March 3, 2022
Transplanting Meaning into Life
Ahuva peered at her husband’s face, searching anxiously for a sign that he was regaining consciousness after his hours-long surgery.
“Shmuel, can you hear me?” she asked softly.
Shmuel’s eyelids fluttered open and he slowly looked around. The corners of his lips curled up in a slight grin.
“Why are you smiling?” Ahuva asked, her anxiety beginning to fade.
“Because this has been the most fulfilling experience of my life,” Shmuel replied.
“Okay. Get some more sleep now,” she said, sinking back into the plush armchair, a sense of joyous contentment washing over her.
It had been a difficult decision to support her husband’s willingness to donate his kidney and offer a new lease on life to a woman undergoing weekly dialysis treatments. But now, as her husband rested, she knew it wasn’t just the right thing to do—it was the best decision they had ever made.
Getting through giving
“I don’t believe that any credit is due to me,” Shmuel told me later. “Hashem gave me a once-in-a-lifetime opportunity to be makriv a part of myself as korban and breathe new life into a Yiddishe neshamah. All I had to do was not turn it away.”
“After Shmuel’s recovery, we were utterly euphoric,” Ahuva recalls. “It isn’t possible to describe the simchah of having a part in saving someone else’s life until you’ve experienced it for yourself.”
“It was a tremendous privilege to be able to be a part of this. I’m sorry that I only had one to give. And every kidney donor I know feels the same way,” Shmuel added.
At a recent Renewal event for the more than 70 kidney donors from Lakewood and their families, the delight of saving a person’s life described by Shmuel and Ahuva was on full display.
“Knowing that what I did saved another Yidis an endless source of pride and gratitude,” kidney donor Mrs. Goldie Adler told me. “It infuses you with a unique happiness, realizing that you have a share in every mitzvah performed by the recipient of your kidney. I would never trade it for anything.”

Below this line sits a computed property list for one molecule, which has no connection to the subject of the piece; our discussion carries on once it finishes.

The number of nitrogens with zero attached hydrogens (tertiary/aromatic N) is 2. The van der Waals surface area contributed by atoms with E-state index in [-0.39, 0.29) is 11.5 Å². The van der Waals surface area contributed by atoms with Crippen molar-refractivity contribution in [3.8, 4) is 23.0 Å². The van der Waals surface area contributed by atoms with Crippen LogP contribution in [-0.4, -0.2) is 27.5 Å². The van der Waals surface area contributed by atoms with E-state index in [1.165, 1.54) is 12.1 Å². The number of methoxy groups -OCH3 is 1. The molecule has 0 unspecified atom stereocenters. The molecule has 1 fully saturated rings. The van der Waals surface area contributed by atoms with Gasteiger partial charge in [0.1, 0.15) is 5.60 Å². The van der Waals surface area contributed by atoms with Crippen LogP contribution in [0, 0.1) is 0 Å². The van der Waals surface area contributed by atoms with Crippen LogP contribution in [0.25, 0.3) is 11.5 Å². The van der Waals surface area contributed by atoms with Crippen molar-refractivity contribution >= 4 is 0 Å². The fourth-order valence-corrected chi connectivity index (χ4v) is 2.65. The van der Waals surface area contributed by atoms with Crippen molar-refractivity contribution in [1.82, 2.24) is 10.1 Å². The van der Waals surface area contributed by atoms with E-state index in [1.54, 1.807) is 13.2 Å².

“I was hesitant at first, to be honest,” another donor said. “I had so many questions, so many concerns—this was all foreign to me. But I spoke to Renewal, I asked da’as Torah, and I got the answers I needed.
“I would encourage anyone who is on the fence about donating a kidney to save another person’s life to do the same,” he continued. “Ask questions; tell them your concerns. Don’t let your hesitations and lack of knowledge prevent you from grabbing this opportunity and saving another Yid’s life.”
One by one, Renewal kidney donors stood up and told their stories. Most had never thought of becoming a kidney donor before; they simply got swabbed as their hishtadlus in saving someone’s life. But every single one expressed the same sentiment: they would do it again if they had the chance.
“Once people experience it, once they see how straightforward the process is and really get to feel what it’s like to save another person’s life, their doubts melt away,” said Rabbi Moshe Gewirtz, a kidney donor coordinator for Renewal who is himself a kidney donor.
“Most donors go into the process of donating their kidney with the simple motivation of helping another person, not to help themselves,” Rabbi Gewirtz noted. “Yet time and again, I see the incredible benefits it brings to them and their families—benefits that truly change their lives for the better.”
It is this joy and contentment, this infusion of meaning and purpose into kidney donors’ lives that have them all saying the same thing: “I only regret not being able to do it again.”
The calling of a ben Torah
Rabbi Mordechai Dombroff is a devoted husband and father of five, a rebbi at a local mesivta, and a renowned talmid chacham who awakens early each morning to deliver a highly acclaimed daf yomi shiur. And he also has a chelek in the zechus haTorah of thousands of children.